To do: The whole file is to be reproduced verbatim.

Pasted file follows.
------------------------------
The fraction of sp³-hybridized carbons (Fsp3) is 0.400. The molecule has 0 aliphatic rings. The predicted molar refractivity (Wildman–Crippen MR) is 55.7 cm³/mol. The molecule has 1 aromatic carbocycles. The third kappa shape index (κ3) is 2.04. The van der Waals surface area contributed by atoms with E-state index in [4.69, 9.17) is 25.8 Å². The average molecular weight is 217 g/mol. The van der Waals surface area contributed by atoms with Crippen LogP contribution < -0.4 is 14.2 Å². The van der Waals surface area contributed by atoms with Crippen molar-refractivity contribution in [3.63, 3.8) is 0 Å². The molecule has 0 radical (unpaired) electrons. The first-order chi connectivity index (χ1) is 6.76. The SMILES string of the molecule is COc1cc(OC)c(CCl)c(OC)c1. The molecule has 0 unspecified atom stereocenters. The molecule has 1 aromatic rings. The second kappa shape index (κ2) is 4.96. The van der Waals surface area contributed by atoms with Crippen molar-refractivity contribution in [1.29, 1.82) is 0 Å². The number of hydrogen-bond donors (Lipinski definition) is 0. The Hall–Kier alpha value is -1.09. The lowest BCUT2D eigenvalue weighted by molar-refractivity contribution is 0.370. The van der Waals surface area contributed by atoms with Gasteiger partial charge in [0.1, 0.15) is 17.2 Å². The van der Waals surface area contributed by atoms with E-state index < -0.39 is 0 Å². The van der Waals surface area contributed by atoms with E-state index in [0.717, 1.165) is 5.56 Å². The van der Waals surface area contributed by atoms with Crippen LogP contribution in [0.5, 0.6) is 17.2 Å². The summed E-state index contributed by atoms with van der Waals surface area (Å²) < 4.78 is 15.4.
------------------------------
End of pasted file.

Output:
The fraction of sp³-hybridized carbons (Fsp3) is 0.400. The molecule has 0 aliphatic rings. The predicted molar refractivity (Wildman–Crippen MR) is 55.7 cm³/mol. The molecule has 1 aromatic carbocycles. The third kappa shape index (κ3) is 2.04. The van der Waals surface area contributed by atoms with E-state index in [4.69, 9.17) is 25.8 Å². The average molecular weight is 217 g/mol. The van der Waals surface area contributed by atoms with Crippen LogP contribution < -0.4 is 14.2 Å². The van der Waals surface area contributed by atoms with Crippen molar-refractivity contribution in [3.63, 3.8) is 0 Å². The molecule has 0 radical (unpaired) electrons. The first-order chi connectivity index (χ1) is 6.76. The SMILES string of the molecule is COc1cc(OC)c(CCl)c(OC)c1. The molecule has 0 unspecified atom stereocenters. The molecule has 1 aromatic rings. The second kappa shape index (κ2) is 4.96. The van der Waals surface area contributed by atoms with Crippen molar-refractivity contribution in [1.29, 1.82) is 0 Å². The number of hydrogen-bond donors (Lipinski definition) is 0. The Hall–Kier alpha value is -1.09. The lowest BCUT2D eigenvalue weighted by molar-refractivity contribution is 0.370. The van der Waals surface area contributed by atoms with Gasteiger partial charge in [0.1, 0.15) is 17.2 Å². The van der Waals surface area contributed by atoms with E-state index < -0.39 is 0 Å². The van der Waals surface area contributed by atoms with E-state index in [0.717, 1.165) is 5.56 Å². The van der Waals surface area contributed by atoms with Crippen LogP contribution in [0.5, 0.6) is 17.2 Å². The summed E-state index contributed by atoms with van der Waals surface area (Å²) < 4.78 is 15.4.